We strongly recommend that you enable any built-in privacy features that the camera offers. For example, cameras can be turned off in the mobile app or geofencing technology can turn them off automatically when someone in your family with a smartphone is home.

What Are Some Uses of Home Security Cameras Besides Preventing Burglary?

Today’s home security cameras are multifunctional and can be used for much more than just monitoring your property for intruders. Here are just a few other uses for home security cameras:

  • Baby Monitor: Set up an indoor camera in your baby’s room and view a live feed wherever you are, as long as you have an internet connection. You’ll need a camera capable of recording 24/7 and it will need to be plugged in, but as long as it has two-way audio and will send alerts on sound or motion it will work as a reliable monitor.
  • Pet Cam: Indoor and outdoor cameras can be used to keep an eye on your dogs, cats, chicken coop, or bunny hutch. Some cameras can specifically alert you to the noise of a dog barking so you can talk to your pet with a two-way talk feature.
  • Wildlife Cam: Place a battery-powered camera with night vision capabilities at the end of your garden and keep an eye on destructive deer or predatory raccoons, or enjoy the sights and sounds of nocturnal nature on your property.
  • Smart Home Trigger: If you have other smart home devices in your home, your camera can be linked with them so they can respond automatically. For example, the motion sensor in an outdoor camera can turn smart lights inside if it detects motion in your driveway when you come home.

What Are Some Other Ways to Prevent Burglary?

One of the most effective ways to prevent burglary is to install a home security system with door and window sensors and a connection to a monitoring station, so the authorities can be notified even if you’re not there. Less expensive ways to prevent burglary include installing basic physical security devices such as padlocks, door and window locks, grates, bars, and bolts on any accessible entries. “If you have a limited budget, focus on physical security devices, such as a security door brace that prevents a door from being kicked,” says security consultant Frankel. Another option is to apply clear security film to windows to make them shatter-resistant.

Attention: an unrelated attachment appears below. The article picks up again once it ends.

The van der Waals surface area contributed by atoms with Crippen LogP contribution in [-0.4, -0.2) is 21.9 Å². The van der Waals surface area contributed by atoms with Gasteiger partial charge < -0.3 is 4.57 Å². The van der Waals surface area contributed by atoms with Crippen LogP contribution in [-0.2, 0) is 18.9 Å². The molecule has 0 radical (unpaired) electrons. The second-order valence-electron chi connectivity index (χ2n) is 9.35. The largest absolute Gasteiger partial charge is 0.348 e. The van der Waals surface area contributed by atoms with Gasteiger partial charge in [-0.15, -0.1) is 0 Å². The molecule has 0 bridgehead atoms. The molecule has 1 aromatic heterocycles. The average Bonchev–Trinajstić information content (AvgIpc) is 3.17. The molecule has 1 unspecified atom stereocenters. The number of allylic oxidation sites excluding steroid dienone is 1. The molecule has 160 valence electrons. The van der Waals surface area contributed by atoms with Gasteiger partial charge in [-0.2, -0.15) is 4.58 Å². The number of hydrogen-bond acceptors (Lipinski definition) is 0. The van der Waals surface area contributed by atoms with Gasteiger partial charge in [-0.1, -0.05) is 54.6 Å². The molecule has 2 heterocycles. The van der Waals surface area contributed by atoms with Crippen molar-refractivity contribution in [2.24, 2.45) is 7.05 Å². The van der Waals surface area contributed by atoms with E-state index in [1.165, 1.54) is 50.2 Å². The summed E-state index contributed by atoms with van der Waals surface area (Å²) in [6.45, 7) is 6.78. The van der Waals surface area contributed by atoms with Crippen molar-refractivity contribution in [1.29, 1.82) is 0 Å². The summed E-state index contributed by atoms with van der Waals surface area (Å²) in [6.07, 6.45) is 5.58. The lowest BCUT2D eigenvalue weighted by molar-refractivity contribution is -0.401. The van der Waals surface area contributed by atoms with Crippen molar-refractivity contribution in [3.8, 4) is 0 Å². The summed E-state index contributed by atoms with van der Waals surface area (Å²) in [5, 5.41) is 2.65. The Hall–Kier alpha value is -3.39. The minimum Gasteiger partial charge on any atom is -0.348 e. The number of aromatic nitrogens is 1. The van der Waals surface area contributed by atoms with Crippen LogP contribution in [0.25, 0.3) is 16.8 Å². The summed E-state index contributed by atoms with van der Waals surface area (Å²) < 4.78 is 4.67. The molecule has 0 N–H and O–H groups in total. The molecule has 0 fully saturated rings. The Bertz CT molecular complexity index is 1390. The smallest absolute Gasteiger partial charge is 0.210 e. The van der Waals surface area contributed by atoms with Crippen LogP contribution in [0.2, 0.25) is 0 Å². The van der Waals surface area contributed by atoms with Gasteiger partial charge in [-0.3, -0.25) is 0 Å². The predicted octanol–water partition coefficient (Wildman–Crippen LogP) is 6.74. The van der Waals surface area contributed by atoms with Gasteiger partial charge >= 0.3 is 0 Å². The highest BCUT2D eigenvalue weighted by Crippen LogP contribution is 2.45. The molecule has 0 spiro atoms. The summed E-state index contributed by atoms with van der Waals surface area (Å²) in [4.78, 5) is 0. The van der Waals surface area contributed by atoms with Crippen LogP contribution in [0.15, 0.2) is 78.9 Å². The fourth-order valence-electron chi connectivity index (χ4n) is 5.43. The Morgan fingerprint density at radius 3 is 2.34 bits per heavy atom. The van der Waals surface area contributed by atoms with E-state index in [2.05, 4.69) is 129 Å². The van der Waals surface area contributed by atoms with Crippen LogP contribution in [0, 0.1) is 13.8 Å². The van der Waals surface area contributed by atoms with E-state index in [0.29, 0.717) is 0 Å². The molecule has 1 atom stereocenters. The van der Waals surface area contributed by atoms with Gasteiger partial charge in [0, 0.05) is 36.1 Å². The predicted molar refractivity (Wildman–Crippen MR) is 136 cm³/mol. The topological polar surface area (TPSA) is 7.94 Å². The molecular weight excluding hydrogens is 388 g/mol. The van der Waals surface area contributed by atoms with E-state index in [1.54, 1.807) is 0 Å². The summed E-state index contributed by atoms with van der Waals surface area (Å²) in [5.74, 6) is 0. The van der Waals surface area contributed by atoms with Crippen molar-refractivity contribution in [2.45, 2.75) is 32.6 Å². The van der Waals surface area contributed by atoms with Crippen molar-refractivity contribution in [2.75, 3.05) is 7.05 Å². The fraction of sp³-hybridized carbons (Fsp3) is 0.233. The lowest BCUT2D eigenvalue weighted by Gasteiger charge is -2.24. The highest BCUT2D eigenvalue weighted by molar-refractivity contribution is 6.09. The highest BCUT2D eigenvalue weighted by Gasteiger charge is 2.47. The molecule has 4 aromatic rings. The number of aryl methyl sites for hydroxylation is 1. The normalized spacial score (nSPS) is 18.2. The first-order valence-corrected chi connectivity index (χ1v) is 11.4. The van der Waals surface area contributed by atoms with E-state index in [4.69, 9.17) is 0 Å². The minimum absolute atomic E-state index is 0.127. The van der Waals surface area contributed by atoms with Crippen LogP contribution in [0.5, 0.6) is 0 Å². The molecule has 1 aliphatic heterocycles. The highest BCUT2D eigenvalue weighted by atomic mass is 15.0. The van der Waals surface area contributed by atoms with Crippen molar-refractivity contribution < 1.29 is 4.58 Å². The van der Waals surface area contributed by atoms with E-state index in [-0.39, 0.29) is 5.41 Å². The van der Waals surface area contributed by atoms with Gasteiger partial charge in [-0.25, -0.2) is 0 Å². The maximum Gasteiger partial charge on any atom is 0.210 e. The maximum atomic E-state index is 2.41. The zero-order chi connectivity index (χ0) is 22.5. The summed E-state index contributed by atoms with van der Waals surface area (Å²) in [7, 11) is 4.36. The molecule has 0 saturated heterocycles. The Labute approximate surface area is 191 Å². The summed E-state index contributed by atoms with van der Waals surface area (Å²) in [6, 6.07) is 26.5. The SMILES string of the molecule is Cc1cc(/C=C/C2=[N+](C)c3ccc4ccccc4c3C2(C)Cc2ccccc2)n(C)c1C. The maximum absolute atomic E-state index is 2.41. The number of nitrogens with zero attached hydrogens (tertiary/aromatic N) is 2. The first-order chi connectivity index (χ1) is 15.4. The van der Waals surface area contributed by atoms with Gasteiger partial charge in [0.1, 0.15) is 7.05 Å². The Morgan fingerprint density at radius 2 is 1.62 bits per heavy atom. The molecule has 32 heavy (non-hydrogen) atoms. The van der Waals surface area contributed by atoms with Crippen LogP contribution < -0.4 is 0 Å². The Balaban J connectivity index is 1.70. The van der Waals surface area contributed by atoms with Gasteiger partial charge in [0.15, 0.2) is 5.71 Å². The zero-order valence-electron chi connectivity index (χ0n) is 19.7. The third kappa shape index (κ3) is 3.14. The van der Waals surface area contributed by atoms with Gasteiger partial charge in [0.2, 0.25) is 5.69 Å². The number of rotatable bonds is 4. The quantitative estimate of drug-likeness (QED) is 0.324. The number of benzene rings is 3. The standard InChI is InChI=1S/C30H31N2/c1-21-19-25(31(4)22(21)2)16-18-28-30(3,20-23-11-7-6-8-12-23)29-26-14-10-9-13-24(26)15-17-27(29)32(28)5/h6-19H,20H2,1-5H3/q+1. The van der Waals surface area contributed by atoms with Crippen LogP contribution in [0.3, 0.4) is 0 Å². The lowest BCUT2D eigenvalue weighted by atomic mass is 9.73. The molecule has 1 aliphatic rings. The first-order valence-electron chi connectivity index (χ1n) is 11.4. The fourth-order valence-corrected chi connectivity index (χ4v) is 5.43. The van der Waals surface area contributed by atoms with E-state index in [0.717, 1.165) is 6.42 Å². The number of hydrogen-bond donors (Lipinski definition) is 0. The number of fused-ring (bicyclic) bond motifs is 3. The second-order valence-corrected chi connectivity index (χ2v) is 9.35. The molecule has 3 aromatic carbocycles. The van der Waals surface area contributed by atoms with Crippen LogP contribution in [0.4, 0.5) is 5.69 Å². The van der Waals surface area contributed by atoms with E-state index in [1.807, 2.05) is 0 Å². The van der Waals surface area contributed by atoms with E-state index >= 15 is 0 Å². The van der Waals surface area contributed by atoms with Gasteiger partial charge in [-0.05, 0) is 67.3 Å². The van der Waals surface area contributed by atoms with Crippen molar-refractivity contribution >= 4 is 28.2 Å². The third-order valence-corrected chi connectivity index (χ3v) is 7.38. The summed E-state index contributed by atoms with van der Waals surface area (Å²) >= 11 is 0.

Light is also a good deterrent. Outdoor lighting, motion-activated or programmed to come on at sunset and turn off at sunrise, can keep your home illuminated and make it harder for a thief to stay out of sight. Keeping your landscaping tidy and trimmed will help remove potential hiding spots.

Maintaining signs of occupancy even when you are gone can help deter potential thieves. Some ways to do this include using automated shades and programmed smart lighting to simulate someone being home, and making sure to cancel any newspaper or package deliveries when you’re gone. A loud (although not necessarily large) dog is also a great deterrent.